Prior to the invasion of Afghanistan in October 2001, the U.S. and the U.N. Security Council demanded that the Taliban hand over bin Laden.
The Taliban put forward conditions for handing bin Laden over to a “third country,” which the U.S. rejected.
While the U.S. quickly toppled the Taliban, two decades of insurgency and reconstruction efforts followed. The U.S. ultimately signed a peace deal with the Taliban in February 2020.
Williams said Iran’s “absurd” claim that the U.S. is carrying out its plans in Afghanistan using al-Qaida as a “proxy” shows a poorly informed view “on the geopolitics of countries on their own borders.”
“The fact is that the U.S.-led war effort in Afghanistan, known as Operation Enduring Freedom, ended in 2014 and the last remaining 2,000 ‘light footprint’ support troops, who were supporting Afghan National Army troops as part of Operation Resolute Support, were disastrously withdrawn from Afghanistan in August 2021. There is no U.S. ‘occupation’ of Afghanistan, that job now belongs to the Taliban,” he said.
In August 2021, the Special Inspector General for Afghanistan Reconstruction, the U.S. government's leading oversight authority on Afghanistan reconstruction, released a report that raised critical questions about the U.S. mission there.
Still, claims that al-Qaida is a U.S. proxy are belied by successful efforts to weaken the terror group.
As noted in a report from the Brookings Institution research group in Washington, D.C. noted:
“Although al-Qaida has fighters in Afghanistan, its ability to launch international terrorist attacks from there and from Pakistan, where the core organization has been based for almost 20 years, is limited. Al-Qaida core members haven’t successfully attacked the U.S. homeland since 9/11, despite numerous attempts, and have also been ineffective against Europe in the past decade.”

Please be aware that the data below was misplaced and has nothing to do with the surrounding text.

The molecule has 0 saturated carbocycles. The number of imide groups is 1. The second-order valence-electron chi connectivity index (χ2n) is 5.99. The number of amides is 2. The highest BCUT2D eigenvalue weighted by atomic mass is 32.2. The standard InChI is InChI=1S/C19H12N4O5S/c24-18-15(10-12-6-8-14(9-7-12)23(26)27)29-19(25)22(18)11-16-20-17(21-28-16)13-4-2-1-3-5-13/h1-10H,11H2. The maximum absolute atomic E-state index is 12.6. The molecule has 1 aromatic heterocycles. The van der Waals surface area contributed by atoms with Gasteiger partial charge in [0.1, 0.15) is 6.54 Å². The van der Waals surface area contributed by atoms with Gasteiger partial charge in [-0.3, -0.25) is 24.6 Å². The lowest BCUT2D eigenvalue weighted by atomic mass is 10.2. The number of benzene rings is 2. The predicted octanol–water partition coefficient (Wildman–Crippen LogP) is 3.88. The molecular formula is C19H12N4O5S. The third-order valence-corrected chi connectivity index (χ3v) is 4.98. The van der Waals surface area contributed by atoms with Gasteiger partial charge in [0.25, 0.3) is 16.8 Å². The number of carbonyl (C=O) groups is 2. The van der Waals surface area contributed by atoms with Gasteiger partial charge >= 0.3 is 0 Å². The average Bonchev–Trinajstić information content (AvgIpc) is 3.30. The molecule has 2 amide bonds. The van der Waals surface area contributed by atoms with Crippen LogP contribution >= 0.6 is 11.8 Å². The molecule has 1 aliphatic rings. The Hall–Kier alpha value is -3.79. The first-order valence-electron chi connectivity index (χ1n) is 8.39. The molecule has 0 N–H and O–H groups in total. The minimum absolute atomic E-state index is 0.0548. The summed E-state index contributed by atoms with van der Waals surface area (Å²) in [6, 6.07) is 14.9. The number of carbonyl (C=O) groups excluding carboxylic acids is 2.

The U.S. has also eliminated top-ranking al-Qaida members.
“It seems the Iranian Press TV did not get the news that the American CIA killed al-Qaida leader Ayman al- Zawahiri, who was living in Taliban- controlled Kabul in direct contradiction of a Taliban agreement with the U.S., with a so-called Predator drone ‘Ninja bomb’ strike on his home in August 2022. Hardly the sort of treatment a country metes out to ‘proxies’ it ‘assigns missions to,’” Williams said.
The U.S. killed bin Laden a decade earlier - at a compound in Abbottabad, Pakistan, on May 2, 2011.
Outside of Afghanistan, the U.S. also successfully (and controversially) killed Anwar al-Awlaki, a U.S. citizen who served as an al-Qaida spokesperson, and Abu Yahya al-Libi, another top al-Qaida leader.
An April 2022 report by the U.N.’s monitoring team in Afghanistan said, "The relationship between the Taliban and al-Qaida remains close.”
That report added that member state assessments suggest al-Qaida “has a safe haven under the Taliban and increased freedom of action.”
As for Islamic State, Polygraph.info has previously debunked similar Russian disinformation attempting to link the U.S. to the militant group’s branch in Afghanistan, called Islamic State – Khorasan Province (ISIS-K).
The actual history of combat between the U.S. and Islamic State, including longtime U.S. efforts to eradicate ISIS-K and its leadership in Afghanistan, are well-documented.